This Sunday, the 15th of May, was “Nakba Day”, or “Disaster Day” if you want to translate from the Arabic. The Arabs instituted it as their answer to Israel’s Independence Day and mark it on the civil calendar date, as opposed to Israel’s Hebrew calendar date of 5th Iyar.
What does Nakba Day consist of, and what do the Arabs, mainly the Palestinians, do to commemorate it, and why?
The answer appears to be: Tell lies and slander Israel and the Jews. The US international lawyer Alan Dershowitz calls the Nakba “Palestine’s self-inflicted wound” and describes the ignorance and bigotry on display at some recent university ceremonies:
I just returned from a visit from several university campuses during which I spoke about the Israeli-Palestine conflict. On these and other campuses anti-Israel students commemorate the Palestinian Nakba. They call this the Day of Catastrophe on which the Palestinians were deprived of their homeland and were made refugees from their birthplace. They compare their catastrophe to the Holocaust. Perhaps out of deference to the suffering of the Palestinian people, Pro-Israel students generally say nothing in response to these Nakba commemorations. The impression is thus created that everyone agrees that this was indeed a catastrophe inflicted by Israel on the Palestinians. The time has come to reply to this canard and to place it in its historical context.
The Nakba was indeed a catastrophe, but it was a self-inflicted wound. The Palestinian Nakba was a direct result of the refusal of the Palestinian and Arab leadership to accept the two state solution offered by the United Nations in 1947-48.
Dershowitz also reminds us in a very timely manner of a different Occupation – that of Jordan, which illegally occupied Judea and Samaria, renaming them “The West Bank” in a devious and sly maneuver which has forever removed any Jewish connection to the region:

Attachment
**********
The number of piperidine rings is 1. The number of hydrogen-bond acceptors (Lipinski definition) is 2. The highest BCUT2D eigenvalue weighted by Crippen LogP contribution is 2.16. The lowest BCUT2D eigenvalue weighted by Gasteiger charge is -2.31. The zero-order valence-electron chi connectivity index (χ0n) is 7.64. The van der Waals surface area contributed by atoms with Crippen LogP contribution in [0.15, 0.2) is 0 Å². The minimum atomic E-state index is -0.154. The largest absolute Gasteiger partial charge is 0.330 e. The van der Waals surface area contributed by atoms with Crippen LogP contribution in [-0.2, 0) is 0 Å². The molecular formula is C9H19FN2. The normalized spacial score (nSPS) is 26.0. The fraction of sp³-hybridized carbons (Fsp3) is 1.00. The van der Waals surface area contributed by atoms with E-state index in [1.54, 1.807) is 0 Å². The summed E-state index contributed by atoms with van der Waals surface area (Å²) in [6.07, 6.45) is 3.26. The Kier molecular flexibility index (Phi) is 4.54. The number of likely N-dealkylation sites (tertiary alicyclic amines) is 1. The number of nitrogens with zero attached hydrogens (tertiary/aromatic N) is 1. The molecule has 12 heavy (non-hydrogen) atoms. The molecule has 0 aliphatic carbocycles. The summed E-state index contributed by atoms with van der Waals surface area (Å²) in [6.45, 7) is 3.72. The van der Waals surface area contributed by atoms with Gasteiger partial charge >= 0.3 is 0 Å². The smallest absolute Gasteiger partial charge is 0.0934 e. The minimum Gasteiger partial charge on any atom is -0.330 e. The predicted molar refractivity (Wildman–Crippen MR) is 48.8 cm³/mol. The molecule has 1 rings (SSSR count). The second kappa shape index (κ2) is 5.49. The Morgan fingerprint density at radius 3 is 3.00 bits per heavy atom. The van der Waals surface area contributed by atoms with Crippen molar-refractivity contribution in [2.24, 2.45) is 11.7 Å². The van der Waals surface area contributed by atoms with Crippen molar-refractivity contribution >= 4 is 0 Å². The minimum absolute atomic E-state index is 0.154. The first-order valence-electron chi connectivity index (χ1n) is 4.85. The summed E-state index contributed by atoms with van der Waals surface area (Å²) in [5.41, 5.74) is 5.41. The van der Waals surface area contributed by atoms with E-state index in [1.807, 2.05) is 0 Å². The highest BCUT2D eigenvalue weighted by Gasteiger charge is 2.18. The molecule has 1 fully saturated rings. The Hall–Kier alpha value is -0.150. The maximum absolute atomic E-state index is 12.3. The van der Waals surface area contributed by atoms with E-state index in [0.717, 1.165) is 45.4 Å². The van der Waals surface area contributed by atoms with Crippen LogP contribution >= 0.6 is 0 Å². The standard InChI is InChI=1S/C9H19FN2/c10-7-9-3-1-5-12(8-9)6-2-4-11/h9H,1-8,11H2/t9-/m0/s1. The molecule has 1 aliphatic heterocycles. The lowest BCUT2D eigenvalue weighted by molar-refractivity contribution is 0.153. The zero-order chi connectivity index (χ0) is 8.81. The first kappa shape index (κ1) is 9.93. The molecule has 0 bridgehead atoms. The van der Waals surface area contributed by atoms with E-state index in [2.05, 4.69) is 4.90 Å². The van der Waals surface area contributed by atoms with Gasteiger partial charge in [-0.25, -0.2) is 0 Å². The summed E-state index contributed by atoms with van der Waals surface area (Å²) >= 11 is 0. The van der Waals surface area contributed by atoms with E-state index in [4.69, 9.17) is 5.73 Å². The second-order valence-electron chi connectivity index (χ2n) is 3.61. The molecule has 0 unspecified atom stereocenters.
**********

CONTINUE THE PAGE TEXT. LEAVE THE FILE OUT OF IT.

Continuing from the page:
In the aftermath of the war, Jordan occupied the West Bank and Egypt occupied the Gaza Strip. There were no United Nations condemnations of these occupations though they were brutal and denied the Palestinians autonomy and sovereignty. Only when Israel occupied these lands, following a defensive war against Egypt and Jordan, did the occupation become a source of international concern.
This is the reality. This is the historical truth. And the world should understand that this particular catastrophe, as distinguished from others like the Holocaust, could easily have been prevented had the Palestinians wanted their own state more than they wanted to see the destruction of the Jewish state of Israel.
Dershowitz also wonders what kind of people celebrate their victimhood, their defeat:
The Germans don’t celebrate the catastrophe resulting from their invasion of Poland. Japanese do not celebrate their catastrophe resulting from the bombing of Pearl Harbor. Why do Palestinians celebrate their catastrophe resulting from the Arab attack against Israel?
A similar point is raised by the Arab commentator Fred Maroun who writes about the macabre commemoration of the Nakba:
While in the Holocaust the Jews were innocent victims of a supremacist regime’s attempt at genocide, the Nakba was the result of an Arab-initiated war. Arabs suffered losses in the Nakba, including the displacement of about 700,000 Arabs and the death of about 7,000, but there was no attempt at extermination of the Arabs who were in any case far more numerous than the Jews. Unlike in the Holocaust where six million Jews were killed while very few Germans died at the hands of their Jewish victims, in the Nakba the losses and displacements were about equal between the two sides.
A much more apt analogy for the commemoration of the Nakba is the commemoration of the Nazis’ loss of WWII.
Unfortunately, denying the Arabs’ role in causing the war of 1947/1948 and reminiscing over the Nakba is widely accepted and even encouraged by Arabs.
Oh, how far we Arabs have to go before we join the civilized world!
Fred Maroun notes in an update to his blog post a shocking report on a commemoration of the Nakba that took place at Brown University, sponsored by… Hillel! That is the same Hillel that is supposed to be a supporter of Jewish students and pro-Israel activity!